9. I think the blueberry analogy (or huckleberries ;) ) works really well.

  10. Hello Natalie! I'm just a fan of yours. Your writing, and the way you manage to be both someone I admire and look up to, and someone who is bold enough to talk about how it can be very hard to be a person. I'm taking myself to Portland for a vacation the first week of October (after a business trip in Seattle—my L.A. butt is going to be agog at the PNW climate). I would love to buy you a coffee if you wouldn't be too weirded out! If not (which I get), do you have any Portland recommendations? If you want to know anything about me, I'm this girl: xo

  11. I really enjoyed this. And I also learned something!

  12. Love your blog...keep writing! Sending good thoughts from NJ!

  13. Sweet Jesus that was worth the wait! I love your writing and I vow to be an avid reader until you decide to stop. Keep your words and wisdom comin' sister!

  14. I wish I could find words that would conjure up the image of a slow clap. I know you’d be able to. The blueberry analogy is just absolutely perfect in so many ways. PS How is Huck nearly 8 already?

  15. Wasn't quite sure where you were going with this one for a while...but I love it. Loved reading it and loved that you found that real and factual blueberry story to explain in a real and sweet way "divorce" to Huck.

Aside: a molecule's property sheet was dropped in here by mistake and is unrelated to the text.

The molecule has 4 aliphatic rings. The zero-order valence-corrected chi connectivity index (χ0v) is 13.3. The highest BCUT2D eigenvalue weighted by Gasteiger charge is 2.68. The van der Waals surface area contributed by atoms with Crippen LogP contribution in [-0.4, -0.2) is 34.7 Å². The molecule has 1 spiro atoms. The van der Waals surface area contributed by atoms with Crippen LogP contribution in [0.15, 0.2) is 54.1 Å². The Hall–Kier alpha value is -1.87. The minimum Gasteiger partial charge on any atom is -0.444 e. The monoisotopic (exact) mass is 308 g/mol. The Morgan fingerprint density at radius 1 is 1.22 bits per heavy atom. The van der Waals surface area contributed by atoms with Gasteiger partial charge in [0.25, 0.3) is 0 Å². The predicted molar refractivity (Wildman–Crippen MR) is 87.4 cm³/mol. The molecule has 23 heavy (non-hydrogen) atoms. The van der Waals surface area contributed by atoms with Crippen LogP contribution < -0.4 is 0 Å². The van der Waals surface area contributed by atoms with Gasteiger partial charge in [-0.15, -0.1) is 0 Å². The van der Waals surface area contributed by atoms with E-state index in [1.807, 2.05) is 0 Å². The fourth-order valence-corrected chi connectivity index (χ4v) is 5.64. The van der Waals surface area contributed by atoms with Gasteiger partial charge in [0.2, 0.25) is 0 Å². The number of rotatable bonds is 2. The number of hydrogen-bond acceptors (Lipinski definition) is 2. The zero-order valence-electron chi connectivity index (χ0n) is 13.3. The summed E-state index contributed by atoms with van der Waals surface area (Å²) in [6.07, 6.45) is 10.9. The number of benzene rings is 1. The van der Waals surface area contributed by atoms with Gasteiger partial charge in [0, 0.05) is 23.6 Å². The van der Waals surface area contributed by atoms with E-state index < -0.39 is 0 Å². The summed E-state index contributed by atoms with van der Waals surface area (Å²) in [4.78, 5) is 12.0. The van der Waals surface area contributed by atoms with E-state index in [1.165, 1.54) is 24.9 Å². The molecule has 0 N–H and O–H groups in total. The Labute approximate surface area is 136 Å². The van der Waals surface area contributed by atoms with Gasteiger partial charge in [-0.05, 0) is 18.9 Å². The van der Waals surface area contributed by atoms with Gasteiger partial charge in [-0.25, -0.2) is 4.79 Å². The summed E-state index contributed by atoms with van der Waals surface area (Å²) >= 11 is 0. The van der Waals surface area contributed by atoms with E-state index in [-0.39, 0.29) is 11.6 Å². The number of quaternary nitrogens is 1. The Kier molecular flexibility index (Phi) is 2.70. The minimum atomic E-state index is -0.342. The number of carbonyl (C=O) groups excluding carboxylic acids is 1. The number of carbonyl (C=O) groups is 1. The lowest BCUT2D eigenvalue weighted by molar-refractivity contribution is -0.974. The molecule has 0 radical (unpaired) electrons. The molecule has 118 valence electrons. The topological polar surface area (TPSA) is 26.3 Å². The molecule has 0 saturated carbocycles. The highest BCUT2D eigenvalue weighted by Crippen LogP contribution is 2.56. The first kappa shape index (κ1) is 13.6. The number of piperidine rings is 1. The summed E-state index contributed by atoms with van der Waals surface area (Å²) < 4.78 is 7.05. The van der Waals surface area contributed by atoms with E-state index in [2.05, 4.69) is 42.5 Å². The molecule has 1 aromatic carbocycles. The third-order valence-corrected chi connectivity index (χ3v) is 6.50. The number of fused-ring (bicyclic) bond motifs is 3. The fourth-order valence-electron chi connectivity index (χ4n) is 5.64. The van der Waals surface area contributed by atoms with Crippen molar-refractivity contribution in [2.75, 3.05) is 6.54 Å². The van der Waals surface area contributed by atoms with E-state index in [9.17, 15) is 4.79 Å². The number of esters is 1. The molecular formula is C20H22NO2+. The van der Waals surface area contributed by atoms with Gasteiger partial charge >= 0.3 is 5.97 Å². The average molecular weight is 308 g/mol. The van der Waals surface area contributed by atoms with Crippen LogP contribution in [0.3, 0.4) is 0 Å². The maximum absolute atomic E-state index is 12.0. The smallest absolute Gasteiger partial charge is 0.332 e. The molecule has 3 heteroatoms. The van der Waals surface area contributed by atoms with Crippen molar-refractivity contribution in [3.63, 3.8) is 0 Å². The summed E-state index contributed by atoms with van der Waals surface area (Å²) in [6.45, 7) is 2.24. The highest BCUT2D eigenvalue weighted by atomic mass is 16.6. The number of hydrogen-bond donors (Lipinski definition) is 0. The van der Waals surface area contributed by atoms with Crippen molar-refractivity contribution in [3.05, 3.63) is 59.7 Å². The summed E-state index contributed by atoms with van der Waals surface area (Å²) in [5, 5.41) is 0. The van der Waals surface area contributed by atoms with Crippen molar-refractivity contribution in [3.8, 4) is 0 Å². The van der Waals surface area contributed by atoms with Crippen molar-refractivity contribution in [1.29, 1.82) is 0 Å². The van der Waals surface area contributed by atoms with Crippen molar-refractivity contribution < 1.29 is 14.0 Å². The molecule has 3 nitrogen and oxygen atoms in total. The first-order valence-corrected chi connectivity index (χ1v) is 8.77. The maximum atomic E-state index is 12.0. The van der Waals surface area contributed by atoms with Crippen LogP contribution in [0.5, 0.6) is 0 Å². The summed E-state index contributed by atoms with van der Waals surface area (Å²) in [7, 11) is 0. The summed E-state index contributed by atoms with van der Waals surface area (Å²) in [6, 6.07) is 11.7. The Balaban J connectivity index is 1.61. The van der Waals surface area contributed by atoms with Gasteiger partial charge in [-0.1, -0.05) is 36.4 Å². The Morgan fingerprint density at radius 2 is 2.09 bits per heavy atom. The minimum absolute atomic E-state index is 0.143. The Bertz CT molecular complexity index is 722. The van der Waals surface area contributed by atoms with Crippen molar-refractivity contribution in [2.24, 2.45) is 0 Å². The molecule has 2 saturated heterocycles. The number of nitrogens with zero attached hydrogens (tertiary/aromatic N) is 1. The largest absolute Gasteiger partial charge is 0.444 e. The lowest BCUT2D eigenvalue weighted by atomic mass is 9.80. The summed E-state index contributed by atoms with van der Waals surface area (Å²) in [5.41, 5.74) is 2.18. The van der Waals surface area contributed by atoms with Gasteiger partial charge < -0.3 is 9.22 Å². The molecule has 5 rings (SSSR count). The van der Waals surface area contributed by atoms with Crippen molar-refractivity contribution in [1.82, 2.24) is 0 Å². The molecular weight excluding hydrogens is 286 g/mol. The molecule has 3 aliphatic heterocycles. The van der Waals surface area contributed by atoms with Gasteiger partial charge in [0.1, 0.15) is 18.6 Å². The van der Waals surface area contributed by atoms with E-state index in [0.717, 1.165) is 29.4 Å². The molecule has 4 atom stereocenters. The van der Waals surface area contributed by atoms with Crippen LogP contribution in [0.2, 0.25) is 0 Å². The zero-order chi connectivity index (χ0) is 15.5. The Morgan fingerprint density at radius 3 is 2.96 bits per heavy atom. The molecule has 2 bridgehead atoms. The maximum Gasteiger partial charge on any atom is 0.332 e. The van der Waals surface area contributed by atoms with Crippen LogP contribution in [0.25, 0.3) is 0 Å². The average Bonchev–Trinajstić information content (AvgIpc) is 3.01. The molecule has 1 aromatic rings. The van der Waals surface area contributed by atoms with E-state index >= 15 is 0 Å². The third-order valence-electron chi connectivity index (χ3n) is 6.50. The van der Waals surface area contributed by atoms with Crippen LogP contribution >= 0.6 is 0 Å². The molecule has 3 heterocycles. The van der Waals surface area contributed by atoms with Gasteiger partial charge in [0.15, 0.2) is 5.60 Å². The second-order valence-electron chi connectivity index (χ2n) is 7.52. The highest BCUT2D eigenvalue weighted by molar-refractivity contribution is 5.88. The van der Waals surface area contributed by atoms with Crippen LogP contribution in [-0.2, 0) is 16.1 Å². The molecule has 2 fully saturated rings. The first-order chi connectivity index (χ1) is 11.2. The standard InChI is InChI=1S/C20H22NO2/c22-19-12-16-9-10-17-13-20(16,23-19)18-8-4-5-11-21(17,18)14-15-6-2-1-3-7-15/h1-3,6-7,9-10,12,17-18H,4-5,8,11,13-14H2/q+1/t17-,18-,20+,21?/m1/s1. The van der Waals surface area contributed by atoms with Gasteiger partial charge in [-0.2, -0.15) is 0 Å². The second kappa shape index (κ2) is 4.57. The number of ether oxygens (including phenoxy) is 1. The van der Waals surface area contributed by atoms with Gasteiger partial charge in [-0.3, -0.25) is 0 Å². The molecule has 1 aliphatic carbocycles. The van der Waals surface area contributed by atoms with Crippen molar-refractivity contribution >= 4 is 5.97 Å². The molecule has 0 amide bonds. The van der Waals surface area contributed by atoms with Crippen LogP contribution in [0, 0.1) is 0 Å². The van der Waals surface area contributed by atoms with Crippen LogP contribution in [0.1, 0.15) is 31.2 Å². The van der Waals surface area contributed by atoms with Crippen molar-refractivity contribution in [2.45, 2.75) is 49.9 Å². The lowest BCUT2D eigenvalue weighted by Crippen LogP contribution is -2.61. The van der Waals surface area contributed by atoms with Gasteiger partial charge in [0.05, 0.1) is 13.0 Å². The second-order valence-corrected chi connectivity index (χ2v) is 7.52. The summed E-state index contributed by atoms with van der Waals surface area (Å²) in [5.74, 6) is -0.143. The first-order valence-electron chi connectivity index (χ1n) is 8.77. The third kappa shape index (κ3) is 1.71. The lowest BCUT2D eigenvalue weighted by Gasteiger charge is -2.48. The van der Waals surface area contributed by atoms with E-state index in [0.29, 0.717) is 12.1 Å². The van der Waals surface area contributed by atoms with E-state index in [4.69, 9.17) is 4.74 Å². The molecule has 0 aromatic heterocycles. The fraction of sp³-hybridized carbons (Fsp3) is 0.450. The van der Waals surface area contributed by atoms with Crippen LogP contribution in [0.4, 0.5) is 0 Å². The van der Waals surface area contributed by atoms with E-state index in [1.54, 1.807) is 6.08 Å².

16. This is beautiful and thoughtful. Your writing is getting so good. Thanks for this blueberry wisdom today, a bad divorced mom day in Rockland, Maine.

  17. I was just thinking about how I love how you came back to sharing with us during this huge transition in your life. One thing I have grown tired of (and perhaps why I gave up blogging myself) is the polished 'I've solved it - this is THE way of doing it' salesperson-bright-cheery-satisfied-certain tone. Not to say YOU ever had that tone - just the whole 'expert' sponsored voice feels ubiquitous in blogs now. Which is to say - I love that you are writing and sharing with us about how messy (but yet ok - maybe even awesome in bits) life can be. Also just love your writing in general, and that blueberry bush analogy is genius!!!

  18. Ughhh i had no idea you came back.. i sooo missed you..

  19. Oh man, this one hit hard. Beautiful writing and amazing way of explaining the divorce/blueberry plant metaphor. So happy you're back! Also--reading this I oddly thought of Huck's penguin party post YEARS ago, maybe 4-5? So I've been a reader for abut 5 years now, time flies!

  20. So glad you are back!! Love your blueberry plant analogy to separated parenting.
    Wishing you and Huck all the best.